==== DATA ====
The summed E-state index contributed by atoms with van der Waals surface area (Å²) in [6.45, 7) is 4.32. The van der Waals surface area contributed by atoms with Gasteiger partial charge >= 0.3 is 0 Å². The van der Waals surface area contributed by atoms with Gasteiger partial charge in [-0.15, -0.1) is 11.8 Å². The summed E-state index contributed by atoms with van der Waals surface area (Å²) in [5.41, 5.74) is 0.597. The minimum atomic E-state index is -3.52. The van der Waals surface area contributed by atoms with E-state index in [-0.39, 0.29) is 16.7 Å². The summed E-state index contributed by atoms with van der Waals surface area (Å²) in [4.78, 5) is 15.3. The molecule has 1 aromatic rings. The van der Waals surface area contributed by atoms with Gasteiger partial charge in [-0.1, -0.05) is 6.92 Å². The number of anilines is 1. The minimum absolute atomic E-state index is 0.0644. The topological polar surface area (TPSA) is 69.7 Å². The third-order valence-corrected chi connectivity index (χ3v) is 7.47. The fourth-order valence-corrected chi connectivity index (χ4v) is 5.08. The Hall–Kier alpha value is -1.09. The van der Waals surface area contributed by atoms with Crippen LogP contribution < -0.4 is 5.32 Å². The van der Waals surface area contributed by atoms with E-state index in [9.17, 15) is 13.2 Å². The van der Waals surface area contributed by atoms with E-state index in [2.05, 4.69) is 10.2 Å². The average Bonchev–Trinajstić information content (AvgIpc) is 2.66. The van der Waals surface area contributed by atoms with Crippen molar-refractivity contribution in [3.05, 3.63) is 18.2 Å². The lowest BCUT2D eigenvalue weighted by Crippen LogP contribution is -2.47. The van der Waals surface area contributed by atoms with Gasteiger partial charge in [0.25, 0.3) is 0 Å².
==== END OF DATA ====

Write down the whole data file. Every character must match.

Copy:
The summed E-state index contributed by atoms with van der Waals surface area (Å²) in [6.45, 7) is 4.32. The van der Waals surface area contributed by atoms with Gasteiger partial charge >= 0.3 is 0 Å². The van der Waals surface area contributed by atoms with Gasteiger partial charge in [-0.15, -0.1) is 11.8 Å². The summed E-state index contributed by atoms with van der Waals surface area (Å²) in [5.41, 5.74) is 0.597. The minimum atomic E-state index is -3.52. The van der Waals surface area contributed by atoms with E-state index in [-0.39, 0.29) is 16.7 Å². The summed E-state index contributed by atoms with van der Waals surface area (Å²) in [4.78, 5) is 15.3. The molecule has 1 aromatic rings. The van der Waals surface area contributed by atoms with Gasteiger partial charge in [-0.1, -0.05) is 6.92 Å². The number of anilines is 1. The minimum absolute atomic E-state index is 0.0644. The topological polar surface area (TPSA) is 69.7 Å². The third-order valence-corrected chi connectivity index (χ3v) is 7.47. The fourth-order valence-corrected chi connectivity index (χ4v) is 5.08. The Hall–Kier alpha value is -1.09. The van der Waals surface area contributed by atoms with Crippen LogP contribution < -0.4 is 5.32 Å². The van der Waals surface area contributed by atoms with E-state index in [9.17, 15) is 13.2 Å². The van der Waals surface area contributed by atoms with E-state index in [2.05, 4.69) is 10.2 Å². The average Bonchev–Trinajstić information content (AvgIpc) is 2.66. The van der Waals surface area contributed by atoms with Crippen molar-refractivity contribution in [3.05, 3.63) is 18.2 Å². The lowest BCUT2D eigenvalue weighted by Crippen LogP contribution is -2.47. The van der Waals surface area contributed by atoms with Gasteiger partial charge in [0.25, 0.3) is 0 Å².